Velocity Reviews - Computer Hardware Reviews

Velocity Reviews > Newsgroups > Programming > C++ > inline function

Reply
Thread Tools

inline function

 
 
jg
Guest
Posts: n/a
 
      07-30-2007
Does C++ standard require an inline function be generated all the
time ?

For example,

#include <iostream>
using namespace std;

inline int foo()
{
return 10;
}

int main()
{
cout << "foo()=" << foo() << endl;
}

Should foo() be generated in the final executable all the time ?

JG

 
Reply With Quote
 
 
 
 
tony_in_da_uk@yahoo.co.uk
Guest
Posts: n/a
 
      07-31-2007
On Jul 31, 8:51 am, jg <(E-Mail Removed)> wrote:
> Does C++ standard require an inline function be generated all the
> time ?


inline is just a hint or request of the compiler, and doesn't promise
anything...

Tony

 
Reply With Quote
 
 
 
 
Neelesh Bodas
Guest
Posts: n/a
 
      07-31-2007
On Jul 31, 4:51 am, jg <(E-Mail Removed)> wrote:
> Does C++ standard require an inline function be generated all the
> time ?
>

The correct term is "inlined", not "generated".

Given that, the answer is that the standard doesnot require an inline
function to be inlined all the time.

-N


 
Reply With Quote
 
jg
Guest
Posts: n/a
 
      07-31-2007
On Jul 30, 8:47 pm, Neelesh Bodas <(E-Mail Removed)> wrote:
> On Jul 31, 4:51 am, jg <(E-Mail Removed)> wrote:> Does C++ standard require an inline function be generated all the
> > time ?

>
> The correct term is "inlined", not "generated".
>
> Given that, the answer is that the standard doesnot require an inline
> function to be inlined all the time.
>
> -N


No. I mean "generated". Whether an inline function is inlined or not
is not my question. My question is whether a compiler will generate
the code for that inline function no matter whether the function
is inlined or not.

For my example, I tried g++. Without optimization, it does generate
foo(); with -O, it does not. With Sun Studio 11, it does not generate
foo() even without optimization.

JG



it does generate that

 
Reply With Quote
 
Ian Collins
Guest
Posts: n/a
 
      07-31-2007
jg wrote:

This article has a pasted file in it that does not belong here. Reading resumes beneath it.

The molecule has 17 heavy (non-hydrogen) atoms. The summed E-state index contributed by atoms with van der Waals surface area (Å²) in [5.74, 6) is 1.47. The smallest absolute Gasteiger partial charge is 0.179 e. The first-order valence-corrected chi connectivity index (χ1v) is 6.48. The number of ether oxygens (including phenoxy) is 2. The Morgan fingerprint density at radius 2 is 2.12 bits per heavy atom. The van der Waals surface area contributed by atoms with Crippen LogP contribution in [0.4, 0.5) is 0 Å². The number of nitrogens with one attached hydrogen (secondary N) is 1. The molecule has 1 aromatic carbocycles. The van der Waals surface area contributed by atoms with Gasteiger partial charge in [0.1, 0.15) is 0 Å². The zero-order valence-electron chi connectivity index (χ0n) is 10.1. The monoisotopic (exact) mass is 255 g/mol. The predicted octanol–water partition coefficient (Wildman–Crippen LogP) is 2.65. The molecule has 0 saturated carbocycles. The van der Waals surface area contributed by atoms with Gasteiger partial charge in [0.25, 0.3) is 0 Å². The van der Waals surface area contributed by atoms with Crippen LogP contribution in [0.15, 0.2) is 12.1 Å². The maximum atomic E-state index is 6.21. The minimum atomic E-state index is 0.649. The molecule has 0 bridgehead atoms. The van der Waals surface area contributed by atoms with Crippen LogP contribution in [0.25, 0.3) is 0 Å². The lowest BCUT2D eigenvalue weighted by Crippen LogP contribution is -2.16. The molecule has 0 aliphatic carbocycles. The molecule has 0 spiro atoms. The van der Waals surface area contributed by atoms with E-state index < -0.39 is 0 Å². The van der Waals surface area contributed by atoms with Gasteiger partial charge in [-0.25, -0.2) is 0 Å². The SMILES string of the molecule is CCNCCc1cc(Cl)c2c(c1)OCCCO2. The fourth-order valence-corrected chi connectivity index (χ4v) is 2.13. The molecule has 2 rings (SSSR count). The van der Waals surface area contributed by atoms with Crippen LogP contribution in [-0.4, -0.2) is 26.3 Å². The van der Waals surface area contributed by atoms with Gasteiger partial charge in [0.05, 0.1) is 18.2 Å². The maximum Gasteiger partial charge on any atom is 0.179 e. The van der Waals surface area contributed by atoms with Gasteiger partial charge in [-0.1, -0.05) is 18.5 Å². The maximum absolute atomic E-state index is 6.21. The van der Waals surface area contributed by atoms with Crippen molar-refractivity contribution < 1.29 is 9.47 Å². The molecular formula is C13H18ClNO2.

> On Jul 30, 8:47 pm, Neelesh Bodas <(E-Mail Removed)> wrote:
>> On Jul 31, 4:51 am, jg <(E-Mail Removed)> wrote:> Does C++ standard require an inline function be generated all the
>>> time ?

>> The correct term is "inlined", not "generated".
>>
>> Given that, the answer is that the standard doesnot require an inline
>> function to be inlined all the time.
>>
>> -N

>
> No. I mean "generated". Whether an inline function is inlined or not
> is not my question. My question is whether a compiler will generate
> the code for that inline function no matter whether the function
> is inlined or not.
>

The answer has to be yes, if the function is used. Code will either be
generated inline where it is called, or elsewhere if the compiler
decides not to inline the function.

There is no requirement to generate a stand alone function.

--
Ian Collins.
 
Reply With Quote
 
nallayan77@gmail.com
Guest
Posts: n/a
 
      07-31-2007
On Jul 31, 10:12 am, Ian Collins <(E-Mail Removed)> wrote:
> jg wrote:
> > On Jul 30, 8:47 pm, Neelesh Bodas <(E-Mail Removed)> wrote:
> >> On Jul 31, 4:51 am, jg <(E-Mail Removed)> wrote:> Does C++ standard require an inline function be generated all the
> >>> time ?
> >> The correct term is "inlined", not "generated".

>
> >> Given that, the answer is that the standard doesnot require an inline
> >> function to be inlined all the time.

>
> >> -N

>
> > No. I mean "generated". Whether an inline function is inlined or not
> > is not my question. My question is whether a compiler will generate
> > the code for that inline function no matter whether the function
> > is inlined or not.

>
> The answer has to be yes, if the function is used. Code will either be
> generated inline where it is called, or elsewhere if the compiler
> decides not to inline the function.
>
> There is no requirement to generate a stand alone function.
>
> --
> Ian Collins.


Hi Jg,
It is up to the compiler based on the size of the piece of
inline code constructed by the programmer.
If the compiler feels not to make the piece as inline(because of
larger size), it does not generate the inline code.

Thanks,
nalla

 
Reply With Quote
 
James Kanze
Guest
Posts: n/a
 
      07-31-2007
On Jul 31, 1:51 am, jg <(E-Mail Removed)> wrote:
> Does C++ standard require an inline function be generated all the
> time ?


> For example,


> #include <iostream>
> using namespace std;


> inline int foo()
> {
> return 10;
> }


> int main()
> {
> cout << "foo()=" << foo() << endl;
> }


> Should foo() be generated in the final executable all the time ?


I'm not sure what you mean by "generated". The language defines
the semantics of a given C++ program (provided there is no
undefined behavior). Those semantics result in one or more
possible "observable behavior". Basically, the language
standard then says that a compiler can do whatever it wants, as
long as executing the resulting program results in one of the
observable behaviors.